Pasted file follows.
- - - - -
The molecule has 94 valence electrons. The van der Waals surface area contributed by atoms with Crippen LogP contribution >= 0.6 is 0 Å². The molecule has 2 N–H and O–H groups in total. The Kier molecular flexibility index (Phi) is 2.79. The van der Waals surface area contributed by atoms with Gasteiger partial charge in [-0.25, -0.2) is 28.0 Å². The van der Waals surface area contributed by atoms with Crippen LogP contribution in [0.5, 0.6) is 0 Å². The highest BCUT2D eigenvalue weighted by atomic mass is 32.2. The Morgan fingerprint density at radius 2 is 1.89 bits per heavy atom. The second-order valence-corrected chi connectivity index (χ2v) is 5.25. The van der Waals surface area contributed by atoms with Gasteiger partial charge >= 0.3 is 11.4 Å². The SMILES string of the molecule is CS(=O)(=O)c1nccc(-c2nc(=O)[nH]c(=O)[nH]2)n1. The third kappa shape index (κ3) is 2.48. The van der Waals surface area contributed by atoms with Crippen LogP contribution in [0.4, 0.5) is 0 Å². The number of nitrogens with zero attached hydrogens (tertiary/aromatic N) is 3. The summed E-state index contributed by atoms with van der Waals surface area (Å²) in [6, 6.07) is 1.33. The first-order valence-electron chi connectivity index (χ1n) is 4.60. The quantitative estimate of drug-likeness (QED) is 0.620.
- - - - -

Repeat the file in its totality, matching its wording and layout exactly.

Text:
The molecule has 94 valence electrons. The van der Waals surface area contributed by atoms with Crippen LogP contribution >= 0.6 is 0 Å². The molecule has 2 N–H and O–H groups in total. The Kier molecular flexibility index (Phi) is 2.79. The van der Waals surface area contributed by atoms with Gasteiger partial charge in [-0.25, -0.2) is 28.0 Å². The van der Waals surface area contributed by atoms with Crippen LogP contribution in [0.5, 0.6) is 0 Å². The highest BCUT2D eigenvalue weighted by atomic mass is 32.2. The Morgan fingerprint density at radius 2 is 1.89 bits per heavy atom. The second-order valence-corrected chi connectivity index (χ2v) is 5.25. The van der Waals surface area contributed by atoms with Gasteiger partial charge >= 0.3 is 11.4 Å². The SMILES string of the molecule is CS(=O)(=O)c1nccc(-c2nc(=O)[nH]c(=O)[nH]2)n1. The third kappa shape index (κ3) is 2.48. The van der Waals surface area contributed by atoms with Crippen LogP contribution in [0.4, 0.5) is 0 Å². The number of nitrogens with zero attached hydrogens (tertiary/aromatic N) is 3. The summed E-state index contributed by atoms with van der Waals surface area (Å²) in [6, 6.07) is 1.33. The first-order valence-electron chi connectivity index (χ1n) is 4.60. The quantitative estimate of drug-likeness (QED) is 0.620.